Don't call this physician a saint

Jim O'Connell, MD, prefers you treat him like a regular person. That's how he treats his patients, after all.

Thirty years ago, the Harvard Medical School graduate co-founded the Boston Health Care for the Homeless Program. He started off promising himself he'd care for the homeless full-time for one year before transitioning into oncology, but turns out promises to oneself are the easiest to break. At 67, he's still seeing patients on the street, which he worries are growing meaner.

Boston Globe columnist Thomas Farragher calls Dr. O'Connell "the city's legendary physician to the faceless." It's a well-earned title, but one that likely made his subject blush upon reading. Although many people paint him as saintly, Dr. O'Connell doesn't particularly enjoy canonization.

"I am aware of the things that are broken and that I've screwed up and the people I've hurt and all of that," he told Mr. Farragher. "So when I hear saint, I want to say: Not on your life!"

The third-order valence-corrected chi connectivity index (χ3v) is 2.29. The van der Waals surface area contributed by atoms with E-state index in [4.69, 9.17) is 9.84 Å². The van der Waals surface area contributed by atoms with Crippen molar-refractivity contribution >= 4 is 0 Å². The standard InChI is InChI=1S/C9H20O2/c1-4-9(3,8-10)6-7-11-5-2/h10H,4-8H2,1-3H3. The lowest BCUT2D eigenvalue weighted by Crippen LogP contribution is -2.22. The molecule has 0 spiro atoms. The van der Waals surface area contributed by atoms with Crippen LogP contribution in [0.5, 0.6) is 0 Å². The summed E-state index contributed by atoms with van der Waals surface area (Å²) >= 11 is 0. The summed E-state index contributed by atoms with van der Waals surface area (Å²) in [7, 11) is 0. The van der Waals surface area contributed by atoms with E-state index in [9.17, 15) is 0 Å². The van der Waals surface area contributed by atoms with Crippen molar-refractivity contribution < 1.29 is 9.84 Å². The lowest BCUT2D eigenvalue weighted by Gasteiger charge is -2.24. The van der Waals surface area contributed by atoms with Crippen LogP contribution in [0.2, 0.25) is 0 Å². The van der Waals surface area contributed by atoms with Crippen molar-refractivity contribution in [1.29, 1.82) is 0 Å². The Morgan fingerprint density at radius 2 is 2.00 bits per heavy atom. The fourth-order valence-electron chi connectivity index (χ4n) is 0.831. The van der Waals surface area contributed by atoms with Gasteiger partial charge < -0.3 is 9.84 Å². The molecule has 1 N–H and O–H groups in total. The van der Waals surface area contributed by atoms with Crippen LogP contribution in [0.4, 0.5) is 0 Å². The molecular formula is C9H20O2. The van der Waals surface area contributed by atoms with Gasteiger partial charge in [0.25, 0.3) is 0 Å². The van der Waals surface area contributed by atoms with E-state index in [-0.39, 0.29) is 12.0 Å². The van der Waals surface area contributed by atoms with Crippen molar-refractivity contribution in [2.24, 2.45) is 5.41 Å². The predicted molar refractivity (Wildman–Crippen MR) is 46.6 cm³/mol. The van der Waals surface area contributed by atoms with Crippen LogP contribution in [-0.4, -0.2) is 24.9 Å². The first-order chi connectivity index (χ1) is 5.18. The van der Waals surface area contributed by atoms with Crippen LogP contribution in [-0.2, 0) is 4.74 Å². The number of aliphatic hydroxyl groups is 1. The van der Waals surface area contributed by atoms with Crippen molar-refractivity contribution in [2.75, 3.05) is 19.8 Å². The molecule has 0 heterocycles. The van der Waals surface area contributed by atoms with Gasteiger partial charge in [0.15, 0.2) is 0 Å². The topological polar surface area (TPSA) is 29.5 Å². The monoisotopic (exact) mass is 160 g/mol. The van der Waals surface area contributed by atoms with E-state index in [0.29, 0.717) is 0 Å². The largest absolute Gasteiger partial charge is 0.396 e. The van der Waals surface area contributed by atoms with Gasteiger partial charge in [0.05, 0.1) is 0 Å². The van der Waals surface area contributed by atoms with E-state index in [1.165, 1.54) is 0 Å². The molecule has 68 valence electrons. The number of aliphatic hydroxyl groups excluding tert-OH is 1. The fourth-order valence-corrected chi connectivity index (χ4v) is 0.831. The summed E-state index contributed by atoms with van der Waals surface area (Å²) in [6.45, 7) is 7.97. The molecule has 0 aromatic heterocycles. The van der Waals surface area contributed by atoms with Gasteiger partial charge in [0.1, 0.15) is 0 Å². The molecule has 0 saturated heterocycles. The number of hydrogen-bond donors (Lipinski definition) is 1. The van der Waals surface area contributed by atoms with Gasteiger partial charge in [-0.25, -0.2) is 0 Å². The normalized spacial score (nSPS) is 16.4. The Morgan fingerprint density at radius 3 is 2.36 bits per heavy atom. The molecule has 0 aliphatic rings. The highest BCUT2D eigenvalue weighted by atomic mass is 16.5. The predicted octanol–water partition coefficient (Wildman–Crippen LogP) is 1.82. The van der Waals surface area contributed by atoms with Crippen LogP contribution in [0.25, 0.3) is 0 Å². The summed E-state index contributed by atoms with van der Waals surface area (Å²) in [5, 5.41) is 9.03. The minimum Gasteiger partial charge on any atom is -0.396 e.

In the column — a read well worth any healthcare professional's time — Dr. O'Connell explains one of the reasons he feels blessed to care for Boston's homeless: He has the time to give.

"If you don't take time it's not going to work. But time is the one thing not given to us in the usual medical world," he says. "If I were back in the regular clinic, I'd have to be seeing people every 10 to 15 minutes and crank though it. That would fail in our world."

The Boston Health Care for the Homeless Program now serves more than 12,000 homeless individuals each year in two hospital-based clinics — Boston Medical Center and Massachusetts General Hospital — and in more than 70 shelters and outreach sites in the city.

Dr. O'Connell's first book, Stories from the Shadows, is a collection of accounts of his homeless patients and their stories. You can find more information about it here.

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